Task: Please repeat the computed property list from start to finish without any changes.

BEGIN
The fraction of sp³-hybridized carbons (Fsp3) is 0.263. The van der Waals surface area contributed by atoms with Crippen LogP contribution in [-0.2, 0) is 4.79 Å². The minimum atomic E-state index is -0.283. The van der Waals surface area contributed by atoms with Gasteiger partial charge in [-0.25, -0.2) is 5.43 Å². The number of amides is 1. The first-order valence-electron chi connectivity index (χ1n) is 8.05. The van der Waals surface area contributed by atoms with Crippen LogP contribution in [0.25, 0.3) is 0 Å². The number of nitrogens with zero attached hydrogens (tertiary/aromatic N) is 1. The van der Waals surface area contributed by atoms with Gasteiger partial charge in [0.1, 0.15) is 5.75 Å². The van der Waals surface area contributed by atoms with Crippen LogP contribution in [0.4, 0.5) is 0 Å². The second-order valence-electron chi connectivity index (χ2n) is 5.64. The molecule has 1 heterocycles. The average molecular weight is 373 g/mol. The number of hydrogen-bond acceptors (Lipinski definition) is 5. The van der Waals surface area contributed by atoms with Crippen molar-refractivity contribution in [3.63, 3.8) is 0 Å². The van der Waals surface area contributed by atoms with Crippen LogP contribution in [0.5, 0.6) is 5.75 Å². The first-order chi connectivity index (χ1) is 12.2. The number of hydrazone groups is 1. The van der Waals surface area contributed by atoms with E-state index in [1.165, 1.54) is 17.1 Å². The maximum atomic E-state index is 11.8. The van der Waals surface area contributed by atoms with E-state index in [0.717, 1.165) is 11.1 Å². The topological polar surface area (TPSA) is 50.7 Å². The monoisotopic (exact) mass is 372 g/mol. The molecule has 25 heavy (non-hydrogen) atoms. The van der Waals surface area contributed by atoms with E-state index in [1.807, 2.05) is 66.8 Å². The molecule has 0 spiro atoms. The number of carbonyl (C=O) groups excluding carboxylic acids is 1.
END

The fraction of sp³-hybridized carbons (Fsp3) is 0.263. The van der Waals surface area contributed by atoms with Crippen LogP contribution in [-0.2, 0) is 4.79 Å². The minimum atomic E-state index is -0.283. The van der Waals surface area contributed by atoms with Gasteiger partial charge in [-0.25, -0.2) is 5.43 Å². The number of amides is 1. The first-order valence-electron chi connectivity index (χ1n) is 8.05. The van der Waals surface area contributed by atoms with Crippen LogP contribution in [0.25, 0.3) is 0 Å². The number of nitrogens with zero attached hydrogens (tertiary/aromatic N) is 1. The van der Waals surface area contributed by atoms with Gasteiger partial charge in [0.1, 0.15) is 5.75 Å². The van der Waals surface area contributed by atoms with Crippen LogP contribution in [0.4, 0.5) is 0 Å². The second-order valence-electron chi connectivity index (χ2n) is 5.64. The molecule has 1 heterocycles. The average molecular weight is 373 g/mol. The number of hydrogen-bond acceptors (Lipinski definition) is 5. The van der Waals surface area contributed by atoms with Crippen molar-refractivity contribution in [3.63, 3.8) is 0 Å². The van der Waals surface area contributed by atoms with Crippen LogP contribution in [0.5, 0.6) is 5.75 Å². The first-order chi connectivity index (χ1) is 12.2. The number of hydrazone groups is 1. The van der Waals surface area contributed by atoms with E-state index in [1.165, 1.54) is 17.1 Å². The maximum atomic E-state index is 11.8. The van der Waals surface area contributed by atoms with E-state index in [0.717, 1.165) is 11.1 Å². The topological polar surface area (TPSA) is 50.7 Å². The monoisotopic (exact) mass is 372 g/mol. The molecule has 25 heavy (non-hydrogen) atoms. The van der Waals surface area contributed by atoms with E-state index in [1.807, 2.05) is 66.8 Å². The molecule has 0 spiro atoms. The number of carbonyl (C=O) groups excluding carboxylic acids is 1.